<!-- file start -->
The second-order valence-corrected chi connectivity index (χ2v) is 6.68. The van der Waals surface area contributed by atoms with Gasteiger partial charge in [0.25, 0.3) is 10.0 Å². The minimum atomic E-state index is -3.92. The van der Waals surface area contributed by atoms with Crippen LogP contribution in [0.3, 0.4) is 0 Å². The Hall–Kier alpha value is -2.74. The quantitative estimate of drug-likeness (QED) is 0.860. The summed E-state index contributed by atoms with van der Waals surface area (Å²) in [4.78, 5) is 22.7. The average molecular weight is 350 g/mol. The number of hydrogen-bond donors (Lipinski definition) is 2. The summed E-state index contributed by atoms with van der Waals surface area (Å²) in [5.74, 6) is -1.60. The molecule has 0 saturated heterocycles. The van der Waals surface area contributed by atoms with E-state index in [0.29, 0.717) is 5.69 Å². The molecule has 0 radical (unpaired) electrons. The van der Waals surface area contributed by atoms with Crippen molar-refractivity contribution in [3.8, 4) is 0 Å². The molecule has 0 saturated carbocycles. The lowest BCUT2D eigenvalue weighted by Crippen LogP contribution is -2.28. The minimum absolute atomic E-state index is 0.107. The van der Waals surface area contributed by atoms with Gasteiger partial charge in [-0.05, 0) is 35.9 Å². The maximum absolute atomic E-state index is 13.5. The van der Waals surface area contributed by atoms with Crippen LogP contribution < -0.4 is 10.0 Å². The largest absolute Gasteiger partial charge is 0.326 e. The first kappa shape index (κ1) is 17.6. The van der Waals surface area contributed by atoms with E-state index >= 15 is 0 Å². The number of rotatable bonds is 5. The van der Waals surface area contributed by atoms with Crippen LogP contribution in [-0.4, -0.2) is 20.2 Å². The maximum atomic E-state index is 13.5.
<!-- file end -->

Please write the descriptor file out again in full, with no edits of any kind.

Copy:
The second-order valence-corrected chi connectivity index (χ2v) is 6.68. The van der Waals surface area contributed by atoms with Gasteiger partial charge in [0.25, 0.3) is 10.0 Å². The minimum atomic E-state index is -3.92. The van der Waals surface area contributed by atoms with Crippen LogP contribution in [0.3, 0.4) is 0 Å². The Hall–Kier alpha value is -2.74. The quantitative estimate of drug-likeness (QED) is 0.860. The summed E-state index contributed by atoms with van der Waals surface area (Å²) in [4.78, 5) is 22.7. The average molecular weight is 350 g/mol. The number of hydrogen-bond donors (Lipinski definition) is 2. The summed E-state index contributed by atoms with van der Waals surface area (Å²) in [5.74, 6) is -1.60. The molecule has 0 saturated heterocycles. The van der Waals surface area contributed by atoms with E-state index in [0.29, 0.717) is 5.69 Å². The molecule has 0 radical (unpaired) electrons. The van der Waals surface area contributed by atoms with Crippen molar-refractivity contribution in [3.8, 4) is 0 Å². The molecule has 0 saturated carbocycles. The lowest BCUT2D eigenvalue weighted by Crippen LogP contribution is -2.28. The minimum absolute atomic E-state index is 0.107. The van der Waals surface area contributed by atoms with Gasteiger partial charge in [-0.05, 0) is 35.9 Å². The maximum absolute atomic E-state index is 13.5. The van der Waals surface area contributed by atoms with Crippen LogP contribution < -0.4 is 10.0 Å². The largest absolute Gasteiger partial charge is 0.326 e. The first kappa shape index (κ1) is 17.6. The van der Waals surface area contributed by atoms with E-state index >= 15 is 0 Å². The number of rotatable bonds is 5. The van der Waals surface area contributed by atoms with Crippen LogP contribution in [-0.4, -0.2) is 20.2 Å². The maximum atomic E-state index is 13.5.